I received a strongly worded email criticising our site for participating in placebo-controlled MS clinical trials; in the opinion of the critic as there are licensed disease-modifying therapies for people with MS, placebo-controlled trials are unethical.
What do you think?
I responded as follows:
“Yes, there are several ethical considerations that need to be taken into account in relation to placebo-controlled MS trials; this issue has been extensively debated and discussed in the literature and there are International guidelines on the conduct of placebo-controlled trials.
In the UK, ethics committees make us insert a statement in the patient information sheet stating that there are licensed therapies and that by participating in a particular study people with MS could be denying themselves active treatment. In addition, we have to reconsent study participants after each relapse and/or confirmed disease progression. In addition, contemporary placebo-controlled trials have rescue arms, which allow study subjects active treatment within a study if their disease becomes active.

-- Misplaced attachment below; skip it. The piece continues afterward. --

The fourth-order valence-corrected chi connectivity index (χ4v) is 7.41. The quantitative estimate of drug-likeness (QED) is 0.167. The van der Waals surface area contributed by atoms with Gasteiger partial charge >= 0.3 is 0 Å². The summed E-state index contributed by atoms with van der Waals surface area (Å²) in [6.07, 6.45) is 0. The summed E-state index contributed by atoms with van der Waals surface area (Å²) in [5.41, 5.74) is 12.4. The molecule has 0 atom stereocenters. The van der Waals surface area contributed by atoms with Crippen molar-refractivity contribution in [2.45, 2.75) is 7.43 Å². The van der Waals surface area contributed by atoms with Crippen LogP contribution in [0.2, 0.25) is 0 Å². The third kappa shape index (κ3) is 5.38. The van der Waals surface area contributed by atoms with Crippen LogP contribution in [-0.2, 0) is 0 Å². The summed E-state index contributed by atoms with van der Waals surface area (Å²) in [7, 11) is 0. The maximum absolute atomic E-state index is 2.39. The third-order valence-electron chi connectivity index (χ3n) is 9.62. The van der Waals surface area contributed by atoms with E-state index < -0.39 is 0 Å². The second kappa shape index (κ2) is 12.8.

It is important to recognise that despite there being licensed therapies some patients don’t want to go onto them because they are injectables; if we did all trials with an active comparator, i.e. an injectable, we would exclude these patients from participating. People with needle phobia and those that have failed injectables because of side effects make up the majority of patients volunteering for placebo-controlled trials. I suspect, however, that once oral therapies are licensed for MS it will become very difficult to recruit subjects for placebo-controlled trials.
The issue of placebo-controlled trials should also be viewed on the background of the limited efficacy of the current injectables and the fact that we still don’t have data on whether or not they impact on the long-term prognosis of the disease.
In summary, I don’t think it is unethical to do placebo-controlled trials. However, you have to do them with carefully designed trials and informed consent. People with MS are perfectly capable of making an informed decision about not taking up the option of going on to a moderately effective first-line therapy and volunteering for a placebo-controlled trial of a new agent. At the end of the day we need to be pragmatic; without clinical trials we won’t advance the field and people living with MS are very aware of this. “
Please have your say if you agree or disagree with this stance!